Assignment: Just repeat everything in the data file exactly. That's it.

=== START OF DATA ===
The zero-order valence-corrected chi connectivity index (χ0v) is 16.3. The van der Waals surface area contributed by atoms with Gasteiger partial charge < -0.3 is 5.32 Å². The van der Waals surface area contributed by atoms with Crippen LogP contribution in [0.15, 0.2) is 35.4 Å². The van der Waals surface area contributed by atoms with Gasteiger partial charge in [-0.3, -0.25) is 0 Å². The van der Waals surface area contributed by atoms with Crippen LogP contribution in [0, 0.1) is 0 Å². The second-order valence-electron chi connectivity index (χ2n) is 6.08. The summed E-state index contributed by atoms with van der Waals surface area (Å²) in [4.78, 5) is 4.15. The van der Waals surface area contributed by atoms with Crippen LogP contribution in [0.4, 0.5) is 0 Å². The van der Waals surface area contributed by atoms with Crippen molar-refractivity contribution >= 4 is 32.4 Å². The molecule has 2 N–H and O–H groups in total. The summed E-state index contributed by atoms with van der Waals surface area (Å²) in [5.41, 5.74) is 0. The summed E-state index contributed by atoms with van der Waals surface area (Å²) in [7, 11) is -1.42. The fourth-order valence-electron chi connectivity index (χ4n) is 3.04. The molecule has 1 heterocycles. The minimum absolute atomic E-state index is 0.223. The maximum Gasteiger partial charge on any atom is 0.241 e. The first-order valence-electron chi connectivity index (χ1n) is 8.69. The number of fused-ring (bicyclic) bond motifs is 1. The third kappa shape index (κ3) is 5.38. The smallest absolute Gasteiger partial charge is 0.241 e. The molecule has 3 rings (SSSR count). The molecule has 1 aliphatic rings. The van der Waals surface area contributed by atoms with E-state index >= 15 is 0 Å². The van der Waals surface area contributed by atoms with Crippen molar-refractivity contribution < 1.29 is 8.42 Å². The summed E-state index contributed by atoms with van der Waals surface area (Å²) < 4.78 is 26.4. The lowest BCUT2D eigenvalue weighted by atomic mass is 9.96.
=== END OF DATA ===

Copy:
The zero-order valence-corrected chi connectivity index (χ0v) is 16.3. The van der Waals surface area contributed by atoms with Gasteiger partial charge < -0.3 is 5.32 Å². The van der Waals surface area contributed by atoms with Crippen LogP contribution in [0.15, 0.2) is 35.4 Å². The van der Waals surface area contributed by atoms with Gasteiger partial charge in [-0.3, -0.25) is 0 Å². The van der Waals surface area contributed by atoms with Crippen LogP contribution in [0, 0.1) is 0 Å². The second-order valence-electron chi connectivity index (χ2n) is 6.08. The summed E-state index contributed by atoms with van der Waals surface area (Å²) in [4.78, 5) is 4.15. The van der Waals surface area contributed by atoms with Crippen LogP contribution in [0.4, 0.5) is 0 Å². The van der Waals surface area contributed by atoms with Crippen molar-refractivity contribution >= 4 is 32.4 Å². The molecule has 2 N–H and O–H groups in total. The summed E-state index contributed by atoms with van der Waals surface area (Å²) in [5.41, 5.74) is 0. The summed E-state index contributed by atoms with van der Waals surface area (Å²) in [7, 11) is -1.42. The fourth-order valence-electron chi connectivity index (χ4n) is 3.04. The molecule has 1 heterocycles. The minimum absolute atomic E-state index is 0.223. The maximum Gasteiger partial charge on any atom is 0.241 e. The first-order valence-electron chi connectivity index (χ1n) is 8.69. The number of fused-ring (bicyclic) bond motifs is 1. The third kappa shape index (κ3) is 5.38. The smallest absolute Gasteiger partial charge is 0.241 e. The molecule has 3 rings (SSSR count). The molecule has 1 aliphatic rings. The van der Waals surface area contributed by atoms with E-state index >= 15 is 0 Å². The van der Waals surface area contributed by atoms with Crippen molar-refractivity contribution < 1.29 is 8.42 Å². The summed E-state index contributed by atoms with van der Waals surface area (Å²) < 4.78 is 26.4. The lowest BCUT2D eigenvalue weighted by atomic mass is 9.96.